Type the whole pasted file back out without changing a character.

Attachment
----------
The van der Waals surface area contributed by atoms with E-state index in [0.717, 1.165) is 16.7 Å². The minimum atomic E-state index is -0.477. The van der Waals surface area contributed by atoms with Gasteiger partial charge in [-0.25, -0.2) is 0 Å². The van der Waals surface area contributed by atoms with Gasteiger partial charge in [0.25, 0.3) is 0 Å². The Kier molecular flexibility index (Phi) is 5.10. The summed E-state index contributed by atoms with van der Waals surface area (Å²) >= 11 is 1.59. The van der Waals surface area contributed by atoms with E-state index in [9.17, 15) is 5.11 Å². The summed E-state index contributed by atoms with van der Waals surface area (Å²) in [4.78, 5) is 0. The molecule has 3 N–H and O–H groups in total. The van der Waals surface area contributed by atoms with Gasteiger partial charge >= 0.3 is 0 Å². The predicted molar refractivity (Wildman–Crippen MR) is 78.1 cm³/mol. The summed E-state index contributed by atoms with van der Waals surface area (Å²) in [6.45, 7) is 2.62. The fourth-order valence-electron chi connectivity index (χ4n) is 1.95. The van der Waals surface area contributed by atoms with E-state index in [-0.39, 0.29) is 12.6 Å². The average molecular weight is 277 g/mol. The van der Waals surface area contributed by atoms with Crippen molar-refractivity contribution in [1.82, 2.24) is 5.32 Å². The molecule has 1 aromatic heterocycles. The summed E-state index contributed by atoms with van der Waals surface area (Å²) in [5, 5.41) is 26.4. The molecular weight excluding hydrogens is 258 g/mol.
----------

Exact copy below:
The van der Waals surface area contributed by atoms with E-state index in [0.717, 1.165) is 16.7 Å². The minimum atomic E-state index is -0.477. The van der Waals surface area contributed by atoms with Gasteiger partial charge in [-0.25, -0.2) is 0 Å². The van der Waals surface area contributed by atoms with Gasteiger partial charge in [0.25, 0.3) is 0 Å². The Kier molecular flexibility index (Phi) is 5.10. The summed E-state index contributed by atoms with van der Waals surface area (Å²) >= 11 is 1.59. The van der Waals surface area contributed by atoms with E-state index in [9.17, 15) is 5.11 Å². The summed E-state index contributed by atoms with van der Waals surface area (Å²) in [4.78, 5) is 0. The molecule has 3 N–H and O–H groups in total. The van der Waals surface area contributed by atoms with Gasteiger partial charge >= 0.3 is 0 Å². The predicted molar refractivity (Wildman–Crippen MR) is 78.1 cm³/mol. The summed E-state index contributed by atoms with van der Waals surface area (Å²) in [6.45, 7) is 2.62. The fourth-order valence-electron chi connectivity index (χ4n) is 1.95. The van der Waals surface area contributed by atoms with E-state index in [-0.39, 0.29) is 12.6 Å². The average molecular weight is 277 g/mol. The van der Waals surface area contributed by atoms with Crippen molar-refractivity contribution in [1.82, 2.24) is 5.32 Å². The molecule has 1 aromatic heterocycles. The summed E-state index contributed by atoms with van der Waals surface area (Å²) in [5, 5.41) is 26.4. The molecular weight excluding hydrogens is 258 g/mol.